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SATS results - how do secondary schools view them/need them?

(33 Posts)
grants1000 Tue 05-Mar-13 10:56:49

DS is in Y6 and about to sit the SATS, for long and complicated reasons to do with funding, support and dyslexia, which I can't go into now, I am thinking about him not sitting them.

The questions I have is how important are they for the transition to secondary school? I hear they test them with CAT test anyway when they start at secondary level and they are part of the transition package primary school send. We've already had two meetings with secondary school about him.

My DS is stressed at pissed off at the moment and I think the pressure of the SATS from school is really getting to him I've tried to lighten it all for him and not place importance on them as the only thing that matters.

In my mind it would be like forcing a pilot to fly a plane blindfolded if he took them. Is the stress worth it? Is the fallout worth it? Are they long forgotten the minute they start secondary school?

I don't want a debate about the issue of sitting or not sitting his SATS, I would like help and advice from those with children at this level and how the secondary school system works.

Chris03 Sun 12-May-13 20:04:09

My son got a level 5 sats so sat the level 6 paper passed but still had to sit cat tests in secondary they never cared about sat result well he's still year 7 now and he's recently been tested again and he scored 8A. So the 2 level jumps have been far exceeded. He's in just a normal comprehensive school.

MadameDefarge Tue 12-Mar-13 23:34:37

oh and ds is dyspraxic too...

MadameDefarge Tue 12-Mar-13 23:31:54

if its any help at all, ds went to secondary with no sats (dippy private primary) and no heads up from school. he did cats away ahead for admission as all kids did then first half term assessment. dont worry. they couldnt have cared less about sats.

seeker Sat 09-Mar-13 01:28:50

All this proves that all schools are different and you need to ask the secondary school befor you make any decisions about SATs.

lljkk Fri 08-Mar-13 07:09:31

Word is that SATs are used in borderline cases for setting; the third bit of info after teacher report and then CATs.

DS in y8 was set on the basis of y5 report alone (no SATs or CATs). Seems to have worked out.

Sparklingbrook Thu 07-Mar-13 11:02:07

DS2 goes to Middle School and doesn't go to High School til Year 8 so I don't know how that works re SATS.

smee Thu 07-Mar-13 10:54:25

OP we've already been told that DS will have a scribe and extra time for his SATs as he's dyslexic and he's only in Year 4, so if you're not being offered similar for your DS then it seems odd. Especially if he's getting so wound up about it all. Will he feel relieved if you say he can't take them, or feel like the odd one out? That's the only thing I'd worry about, as the secondary school can assess him when he starts in September.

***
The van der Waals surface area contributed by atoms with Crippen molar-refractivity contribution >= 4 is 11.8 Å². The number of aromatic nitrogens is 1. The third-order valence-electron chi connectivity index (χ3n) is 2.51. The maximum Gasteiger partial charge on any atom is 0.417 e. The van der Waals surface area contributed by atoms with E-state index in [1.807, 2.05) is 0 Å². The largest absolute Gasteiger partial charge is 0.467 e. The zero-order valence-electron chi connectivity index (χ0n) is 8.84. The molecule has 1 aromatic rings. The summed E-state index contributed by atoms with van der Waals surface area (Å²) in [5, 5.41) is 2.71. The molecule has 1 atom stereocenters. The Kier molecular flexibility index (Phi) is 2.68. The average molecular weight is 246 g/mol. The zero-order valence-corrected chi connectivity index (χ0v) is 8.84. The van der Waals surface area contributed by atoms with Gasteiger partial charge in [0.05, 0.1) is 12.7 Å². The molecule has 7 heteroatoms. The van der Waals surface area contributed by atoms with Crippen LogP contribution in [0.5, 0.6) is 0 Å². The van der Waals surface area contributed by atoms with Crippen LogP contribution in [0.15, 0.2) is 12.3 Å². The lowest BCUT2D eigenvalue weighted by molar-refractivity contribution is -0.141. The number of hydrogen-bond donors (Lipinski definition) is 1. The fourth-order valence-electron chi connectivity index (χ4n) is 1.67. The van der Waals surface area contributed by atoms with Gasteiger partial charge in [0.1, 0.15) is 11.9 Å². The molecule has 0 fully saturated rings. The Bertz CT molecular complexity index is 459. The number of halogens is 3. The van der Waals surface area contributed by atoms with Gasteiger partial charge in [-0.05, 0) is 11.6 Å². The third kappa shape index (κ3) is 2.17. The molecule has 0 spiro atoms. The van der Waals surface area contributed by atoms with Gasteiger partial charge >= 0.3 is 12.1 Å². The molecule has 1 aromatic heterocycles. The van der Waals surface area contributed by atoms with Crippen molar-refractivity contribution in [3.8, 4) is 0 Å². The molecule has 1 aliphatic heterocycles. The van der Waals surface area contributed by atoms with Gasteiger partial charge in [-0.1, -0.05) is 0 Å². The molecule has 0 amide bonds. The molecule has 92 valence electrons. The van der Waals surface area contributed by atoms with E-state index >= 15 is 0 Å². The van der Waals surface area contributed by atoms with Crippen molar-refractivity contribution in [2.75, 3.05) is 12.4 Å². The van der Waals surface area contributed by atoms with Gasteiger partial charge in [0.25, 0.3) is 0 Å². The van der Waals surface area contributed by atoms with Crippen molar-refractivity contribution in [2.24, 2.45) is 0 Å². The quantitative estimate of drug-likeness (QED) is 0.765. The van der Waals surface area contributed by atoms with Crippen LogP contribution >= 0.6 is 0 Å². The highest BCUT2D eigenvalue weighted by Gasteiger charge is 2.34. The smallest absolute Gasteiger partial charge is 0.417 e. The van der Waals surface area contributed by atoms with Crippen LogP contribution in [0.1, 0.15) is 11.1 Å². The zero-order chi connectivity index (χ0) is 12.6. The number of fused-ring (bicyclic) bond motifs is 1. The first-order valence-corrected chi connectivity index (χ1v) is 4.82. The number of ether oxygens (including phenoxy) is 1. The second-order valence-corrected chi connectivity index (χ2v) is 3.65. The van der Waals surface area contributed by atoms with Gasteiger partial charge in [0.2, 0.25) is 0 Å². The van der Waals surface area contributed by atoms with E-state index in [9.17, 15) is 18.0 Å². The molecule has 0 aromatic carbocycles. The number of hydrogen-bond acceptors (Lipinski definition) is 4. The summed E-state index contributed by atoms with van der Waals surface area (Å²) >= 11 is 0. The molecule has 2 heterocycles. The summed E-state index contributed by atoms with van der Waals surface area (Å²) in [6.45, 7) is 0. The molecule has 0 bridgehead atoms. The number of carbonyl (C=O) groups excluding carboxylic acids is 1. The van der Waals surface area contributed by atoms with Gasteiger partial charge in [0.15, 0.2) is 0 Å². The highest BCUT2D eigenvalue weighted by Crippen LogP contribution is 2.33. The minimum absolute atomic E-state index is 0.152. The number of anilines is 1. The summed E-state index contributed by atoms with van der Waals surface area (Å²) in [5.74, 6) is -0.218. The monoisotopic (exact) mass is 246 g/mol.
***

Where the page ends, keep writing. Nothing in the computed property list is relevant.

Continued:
Startail Wed 06-Mar-13 21:19:29

They can be a good illustration of problems and they can cause them too!

A very tiny and totally meaningless side effect of DD1's dyslexia is she can't read an analogue clock or remember her tables. Very unhelpful for Maths SATs and no bother at all for GCSE.

bruffin Wed 06-Mar-13 19:27:12

My Ds has dyslexic problems and his yr6 teacher said that they were very good illustration of his problems. High level 5 maths, science and English comprehension but scraping a level 4 for writing. His cats didn't really show up any problems as there was only a spread of 2 points and shows an even profile.

Startail Wed 06-Mar-13 16:45:00

Scribing stupid auto correct

Startail Wed 06-Mar-13 16:44:07

OP you need to do two things firstly sort out reader, scribe and or extra time for SATS with primary school. Do not take no for an answer they can sort things out, they did for my DD1.

Took them untill the 11th hour of the 11th day, but they did swing scrubbing for her (not certain it was totally to the letter of the regulations, but who cares).

Secondly speak to the Secondary school Senco. Ours goes out to visit feeder primaries. We have had three different ones, they are all lovely. Way way more clued up than primaries.

Thirdly have a hug. Primary schools are absolutely hopeless with dyslexia. DD1's spent 4.5 years ignoring difficulties that ticked every diagnostic box. I'm guessing you can believe how mindbogglingly useless they can be.

As for SATs if DS can get L4 by hook or by crook let him sit them, if he isn't likely to get L4 and is average/above average apart from the dyslexia you need a really careful word with the senior school.

Pretty much by definition dyslexia does not mean thick and being stuck in a low set due to your written work, not your understanding, is demoralising to say the least.

(I have a RG biology degree in large part because I spent six years coming top in biology exams to get my sarcastic, presentation and spelling mad, science master off my back. I understand, now that I'm also dyslexic.)

bruffin Wed 06-Mar-13 16:25:23

Dcs school use with cats and sats. Cats are taken on transfer day in July. Dcs primary teacher said they were all only school to ask for raw scores.